And your arms, legs, fingers etc are pretty valuable tools.
     
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  20. DuaeGuttae

    DuaeGuttae
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    Oct 26, 2016
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    I, too, would consider boots, chaps, and eye and ear protection the minimum. My husband always uses gloves, and recently we’ve both acquired forestry helmets with face shield and ear protection built in. In our former home in suburbia we never had occasion to do anything other than deal with wood that was already down, often already bucked as well. We’ve moved and have a lot of work to do. We’ve discovered since acquiring the helmets that we actually prefer to use them all the time. I particularly like the mesh face shield.

    The protective gear is pricey but so is a trip to the emergency room. We’ve never had an accident while working with wood and hope never to, but we also make sure that someone is around for medical assistance and to call 911 if necessary.

    There are also good training videos on chainsaw use on some of the manufacturers’ websites as well as educational documents put out by forestry services. They really are worth a look.
     
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  21. Jeffm1

    Jeffm1
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    Jun 15, 2015
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    Hatchet, small handsaw or depending on their thickness, your chainsaw. Then when the trunk in de-limbed, buck it into rounds.
     
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  22. KennyK

    KennyK
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    Oct 26, 2011
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    Hey firefighterjake, as we say in Boston, "you're wicked smaaaaht!" I just scored the motherload of high quality wood exactly as you said. I've been on the lookout and found a wood burner who recently put his house on the market and was looking to get rid of his wood stash. I bought three plus cords of 3-year split (all right around 16 inches) and stacked oak, maple and a bit of cherry (some of which I'll be cutting into smaller chunks to go into my smoker and impart some delicious flavor into ribs and chicken!) for $150!!! I rented a 15 foot uhaul cargo truck, and made two trips (had to make two trips due to weight concerns more than space). The guy even helped me load it all up and threw in a big blue tarp, a couple nice rubber roof pieces great for covering a cord or two, and six nice wood fence posts that he had the wood stacked on. Pics below. The wood burns great and I split a few pieces after sitting in the house for a day and they measure 14% on my moisture meter. The uhaul was another $100, plus $30 in gas, so for $280 and a good days work, I've now got three cords ready to go (plus the wood I already had)! I'm feeling that I'm now in a good place as I can start thinking about getting ahead, seasoning wood for future years without stressing about the now and next season. But first, a good amount of stacking in my near future!

    One question for y'all: I've got a space for about two cords build next to the foundation of my house. It's a concrete base up against the outside of the fieldstone basement of my home, and under a wooden deck. I believe it was intended for storing wood or coal. I put some pallets down to not have the wood right on the concrete. I'm thinking that as this wood is seasoned, I'll store as much of it as I can stacked there (it's the closest space for wood I have to the house and probably not great for seasoning, as it doesn't get sun and less wind than other areas). As it's right up against my home I worry a bit about bugs, especially the wood eating kind that could potentially effect my home, and possibly also mice. Should I put some bug/ant poison down and possibly some mouse traps or poison before I stack the wood there, and/or also on top of the wood? If so, what do you recommend?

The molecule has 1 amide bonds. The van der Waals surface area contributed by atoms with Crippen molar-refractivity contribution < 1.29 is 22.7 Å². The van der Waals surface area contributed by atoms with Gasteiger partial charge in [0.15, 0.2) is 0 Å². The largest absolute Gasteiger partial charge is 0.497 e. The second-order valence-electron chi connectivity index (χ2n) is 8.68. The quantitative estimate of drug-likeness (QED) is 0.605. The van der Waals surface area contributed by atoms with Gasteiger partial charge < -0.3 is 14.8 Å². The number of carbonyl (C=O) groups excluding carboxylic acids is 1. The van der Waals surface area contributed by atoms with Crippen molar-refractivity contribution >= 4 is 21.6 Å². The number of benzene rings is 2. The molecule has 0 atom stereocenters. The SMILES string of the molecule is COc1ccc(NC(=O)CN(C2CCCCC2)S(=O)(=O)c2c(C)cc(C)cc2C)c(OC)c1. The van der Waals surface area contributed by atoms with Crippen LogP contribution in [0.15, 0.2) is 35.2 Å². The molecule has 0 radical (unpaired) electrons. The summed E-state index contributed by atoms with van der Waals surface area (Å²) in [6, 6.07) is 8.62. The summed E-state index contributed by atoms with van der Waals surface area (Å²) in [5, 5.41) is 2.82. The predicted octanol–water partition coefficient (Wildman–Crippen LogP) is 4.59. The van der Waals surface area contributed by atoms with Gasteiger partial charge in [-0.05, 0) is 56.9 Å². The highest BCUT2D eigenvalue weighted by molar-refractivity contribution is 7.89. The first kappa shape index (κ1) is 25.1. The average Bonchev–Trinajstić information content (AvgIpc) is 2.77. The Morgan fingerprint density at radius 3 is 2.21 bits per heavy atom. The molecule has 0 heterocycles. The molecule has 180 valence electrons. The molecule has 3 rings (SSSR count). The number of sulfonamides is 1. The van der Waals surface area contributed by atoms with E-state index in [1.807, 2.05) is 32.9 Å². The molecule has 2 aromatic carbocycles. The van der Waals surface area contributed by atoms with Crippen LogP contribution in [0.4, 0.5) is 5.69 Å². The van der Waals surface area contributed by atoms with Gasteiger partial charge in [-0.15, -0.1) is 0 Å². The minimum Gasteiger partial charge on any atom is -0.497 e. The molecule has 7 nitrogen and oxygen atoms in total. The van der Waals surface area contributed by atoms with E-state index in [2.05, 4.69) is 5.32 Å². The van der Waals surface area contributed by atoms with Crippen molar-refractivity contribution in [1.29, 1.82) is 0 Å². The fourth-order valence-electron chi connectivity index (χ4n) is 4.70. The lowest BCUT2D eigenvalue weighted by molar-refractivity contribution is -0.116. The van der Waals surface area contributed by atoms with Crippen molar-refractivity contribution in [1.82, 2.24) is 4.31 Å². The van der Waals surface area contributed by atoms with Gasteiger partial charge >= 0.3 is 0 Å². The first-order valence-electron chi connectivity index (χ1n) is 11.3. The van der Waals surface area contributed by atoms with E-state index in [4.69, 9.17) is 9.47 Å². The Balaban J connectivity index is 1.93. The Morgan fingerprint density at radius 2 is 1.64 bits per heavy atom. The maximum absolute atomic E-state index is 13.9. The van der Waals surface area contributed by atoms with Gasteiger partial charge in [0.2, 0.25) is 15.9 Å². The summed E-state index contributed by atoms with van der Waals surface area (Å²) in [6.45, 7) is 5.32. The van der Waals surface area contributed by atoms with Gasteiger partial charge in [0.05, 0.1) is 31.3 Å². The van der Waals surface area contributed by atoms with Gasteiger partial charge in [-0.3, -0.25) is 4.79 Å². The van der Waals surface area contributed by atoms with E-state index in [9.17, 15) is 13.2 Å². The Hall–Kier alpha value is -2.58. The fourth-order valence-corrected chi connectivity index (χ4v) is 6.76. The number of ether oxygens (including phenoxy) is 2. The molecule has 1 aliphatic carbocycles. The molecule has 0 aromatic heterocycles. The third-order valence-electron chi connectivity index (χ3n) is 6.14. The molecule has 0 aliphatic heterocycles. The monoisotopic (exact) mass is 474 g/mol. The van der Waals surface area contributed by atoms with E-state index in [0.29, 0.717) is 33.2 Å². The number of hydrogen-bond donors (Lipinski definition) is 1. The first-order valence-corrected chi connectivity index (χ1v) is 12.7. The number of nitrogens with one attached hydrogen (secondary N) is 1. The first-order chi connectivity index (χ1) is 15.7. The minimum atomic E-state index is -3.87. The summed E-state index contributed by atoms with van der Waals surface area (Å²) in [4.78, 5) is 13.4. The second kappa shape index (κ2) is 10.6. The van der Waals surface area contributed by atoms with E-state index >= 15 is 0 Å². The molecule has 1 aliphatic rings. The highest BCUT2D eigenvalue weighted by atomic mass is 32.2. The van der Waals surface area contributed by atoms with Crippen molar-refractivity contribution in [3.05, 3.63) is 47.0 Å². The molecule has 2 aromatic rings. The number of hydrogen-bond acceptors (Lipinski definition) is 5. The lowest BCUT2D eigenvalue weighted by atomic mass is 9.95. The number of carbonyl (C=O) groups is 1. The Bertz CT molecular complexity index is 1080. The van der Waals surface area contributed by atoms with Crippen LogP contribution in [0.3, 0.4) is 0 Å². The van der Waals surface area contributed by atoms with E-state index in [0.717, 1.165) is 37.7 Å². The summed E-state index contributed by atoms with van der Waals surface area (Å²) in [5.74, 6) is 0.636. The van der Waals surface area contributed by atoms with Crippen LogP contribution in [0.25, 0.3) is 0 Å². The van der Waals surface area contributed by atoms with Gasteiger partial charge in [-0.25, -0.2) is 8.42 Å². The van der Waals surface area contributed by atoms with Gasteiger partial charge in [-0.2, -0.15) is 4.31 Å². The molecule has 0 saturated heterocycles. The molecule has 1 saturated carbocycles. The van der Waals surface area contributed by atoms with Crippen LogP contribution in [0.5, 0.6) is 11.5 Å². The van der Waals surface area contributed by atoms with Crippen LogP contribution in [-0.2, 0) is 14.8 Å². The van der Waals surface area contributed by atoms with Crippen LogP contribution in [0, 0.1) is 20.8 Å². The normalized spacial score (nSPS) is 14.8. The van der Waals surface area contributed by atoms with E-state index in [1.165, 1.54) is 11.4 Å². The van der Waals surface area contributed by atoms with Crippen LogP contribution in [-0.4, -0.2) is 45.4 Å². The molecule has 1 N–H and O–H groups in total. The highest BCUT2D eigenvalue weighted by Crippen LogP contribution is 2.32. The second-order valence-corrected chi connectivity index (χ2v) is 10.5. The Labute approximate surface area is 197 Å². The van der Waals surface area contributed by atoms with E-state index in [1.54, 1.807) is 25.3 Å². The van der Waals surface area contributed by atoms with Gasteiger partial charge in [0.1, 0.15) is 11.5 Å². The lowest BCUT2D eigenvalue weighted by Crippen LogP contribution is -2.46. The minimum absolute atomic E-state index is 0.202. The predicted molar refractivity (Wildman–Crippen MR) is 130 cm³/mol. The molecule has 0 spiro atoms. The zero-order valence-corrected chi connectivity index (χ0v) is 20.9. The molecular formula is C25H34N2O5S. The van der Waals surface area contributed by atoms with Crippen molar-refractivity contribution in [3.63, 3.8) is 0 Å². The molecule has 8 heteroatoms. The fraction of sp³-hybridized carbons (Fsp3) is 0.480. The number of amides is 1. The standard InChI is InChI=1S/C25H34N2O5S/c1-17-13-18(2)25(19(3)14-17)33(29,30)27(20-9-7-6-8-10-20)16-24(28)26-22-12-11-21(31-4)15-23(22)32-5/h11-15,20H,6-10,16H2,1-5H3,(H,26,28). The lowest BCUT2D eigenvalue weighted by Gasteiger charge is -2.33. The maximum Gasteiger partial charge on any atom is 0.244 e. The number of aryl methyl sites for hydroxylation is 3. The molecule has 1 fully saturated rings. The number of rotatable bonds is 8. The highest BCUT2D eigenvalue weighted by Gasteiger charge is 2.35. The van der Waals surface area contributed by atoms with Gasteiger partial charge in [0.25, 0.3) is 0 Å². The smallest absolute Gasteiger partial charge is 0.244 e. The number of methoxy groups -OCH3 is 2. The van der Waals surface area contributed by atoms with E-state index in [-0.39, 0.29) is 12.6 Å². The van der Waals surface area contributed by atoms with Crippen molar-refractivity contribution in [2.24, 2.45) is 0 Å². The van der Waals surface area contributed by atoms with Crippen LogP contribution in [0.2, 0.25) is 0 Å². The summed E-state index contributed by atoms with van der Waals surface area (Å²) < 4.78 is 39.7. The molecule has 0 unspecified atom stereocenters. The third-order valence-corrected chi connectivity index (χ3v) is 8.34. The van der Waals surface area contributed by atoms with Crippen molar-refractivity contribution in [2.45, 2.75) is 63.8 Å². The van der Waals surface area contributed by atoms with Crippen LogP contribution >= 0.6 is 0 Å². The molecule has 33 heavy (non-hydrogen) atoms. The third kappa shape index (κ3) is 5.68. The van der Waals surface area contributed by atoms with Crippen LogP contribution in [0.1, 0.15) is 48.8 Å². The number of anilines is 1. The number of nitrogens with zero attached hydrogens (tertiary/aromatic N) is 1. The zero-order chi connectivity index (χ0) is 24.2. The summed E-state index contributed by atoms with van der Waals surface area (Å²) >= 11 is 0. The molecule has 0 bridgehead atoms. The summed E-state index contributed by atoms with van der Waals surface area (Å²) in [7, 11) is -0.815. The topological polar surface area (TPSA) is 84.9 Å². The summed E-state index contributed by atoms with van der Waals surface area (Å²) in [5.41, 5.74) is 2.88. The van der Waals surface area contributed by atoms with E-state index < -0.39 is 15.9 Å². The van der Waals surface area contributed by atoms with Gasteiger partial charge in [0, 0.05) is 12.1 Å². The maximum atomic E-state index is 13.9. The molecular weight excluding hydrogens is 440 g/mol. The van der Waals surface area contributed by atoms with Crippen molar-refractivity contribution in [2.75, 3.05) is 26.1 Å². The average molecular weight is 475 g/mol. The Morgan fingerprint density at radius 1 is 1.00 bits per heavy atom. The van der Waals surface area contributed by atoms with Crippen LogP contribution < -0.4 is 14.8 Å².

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  23. KennyK

    KennyK
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    Oct 26, 2011
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    I'm starting to get a hang of this keep your eyes open for wood all the time thing. Today I passed a team of three guys taking a tree down. I pulled over and asked them if I could have some of the rounds. They smiled and were happy to lighten their load. They cut some logs into manageable pieces and I took as much as I could. They said it was oak - I'm not sure. Look correct from these pics?

    Also, anyone have any ideas on what I wrote in my last post about stacking my seasoned wood in a space next to the foundation of my house under my deck - should I spread any bug/ant/mouse poison or traps before stacking the wood there?

    IMG_2024.JPG IMG_2026.JPG
     
  24. Ctwoodtick

    Ctwoodtick
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    Jun 5, 2015
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    Good score! Looks like hard maple to me.
     
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  25. Simonkenton

    Simonkenton
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    Feb 27, 2014
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    Might be oak I am not sure. But, you got a lot of joints there, places where a big branch comes off of the trunk. Nearly impossible to split with a maul, hope you have a gasoline powered splitter.

    I haven't had much problem with bugs getting into outside wood piles. I have had some rats get in there but you can always add a rat trap later. Do what I did get a Havahart trap, that way if it is a squirrel or chipmunk you can let him go.